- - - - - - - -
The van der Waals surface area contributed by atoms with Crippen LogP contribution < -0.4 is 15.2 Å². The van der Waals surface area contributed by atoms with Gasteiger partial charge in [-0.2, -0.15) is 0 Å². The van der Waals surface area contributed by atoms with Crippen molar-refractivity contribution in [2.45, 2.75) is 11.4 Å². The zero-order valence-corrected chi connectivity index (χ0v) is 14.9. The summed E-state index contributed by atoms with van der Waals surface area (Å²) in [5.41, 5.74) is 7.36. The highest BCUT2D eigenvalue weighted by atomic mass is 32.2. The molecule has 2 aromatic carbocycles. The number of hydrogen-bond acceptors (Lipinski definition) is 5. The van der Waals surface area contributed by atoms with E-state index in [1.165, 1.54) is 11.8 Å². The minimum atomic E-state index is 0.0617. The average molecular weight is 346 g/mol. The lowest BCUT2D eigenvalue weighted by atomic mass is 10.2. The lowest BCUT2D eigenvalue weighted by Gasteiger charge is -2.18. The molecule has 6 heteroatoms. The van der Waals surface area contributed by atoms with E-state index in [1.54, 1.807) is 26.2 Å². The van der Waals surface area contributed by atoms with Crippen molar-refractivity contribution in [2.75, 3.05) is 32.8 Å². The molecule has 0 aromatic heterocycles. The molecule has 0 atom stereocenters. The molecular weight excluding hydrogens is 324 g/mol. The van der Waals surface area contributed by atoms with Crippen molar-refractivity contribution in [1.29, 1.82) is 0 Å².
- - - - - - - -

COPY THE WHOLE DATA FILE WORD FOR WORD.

The van der Waals surface area contributed by atoms with Crippen LogP contribution < -0.4 is 15.2 Å². The van der Waals surface area contributed by atoms with Gasteiger partial charge in [-0.2, -0.15) is 0 Å². The van der Waals surface area contributed by atoms with Crippen molar-refractivity contribution in [2.45, 2.75) is 11.4 Å². The zero-order valence-corrected chi connectivity index (χ0v) is 14.9. The summed E-state index contributed by atoms with van der Waals surface area (Å²) in [5.41, 5.74) is 7.36. The highest BCUT2D eigenvalue weighted by atomic mass is 32.2. The molecule has 2 aromatic carbocycles. The number of hydrogen-bond acceptors (Lipinski definition) is 5. The van der Waals surface area contributed by atoms with E-state index in [1.165, 1.54) is 11.8 Å². The minimum atomic E-state index is 0.0617. The average molecular weight is 346 g/mol. The lowest BCUT2D eigenvalue weighted by atomic mass is 10.2. The lowest BCUT2D eigenvalue weighted by Gasteiger charge is -2.18. The molecule has 6 heteroatoms. The van der Waals surface area contributed by atoms with E-state index in [1.54, 1.807) is 26.2 Å². The van der Waals surface area contributed by atoms with Crippen molar-refractivity contribution in [2.75, 3.05) is 32.8 Å². The molecule has 0 aromatic heterocycles. The molecule has 0 atom stereocenters. The molecular weight excluding hydrogens is 324 g/mol. The van der Waals surface area contributed by atoms with Crippen molar-refractivity contribution in [1.29, 1.82) is 0 Å².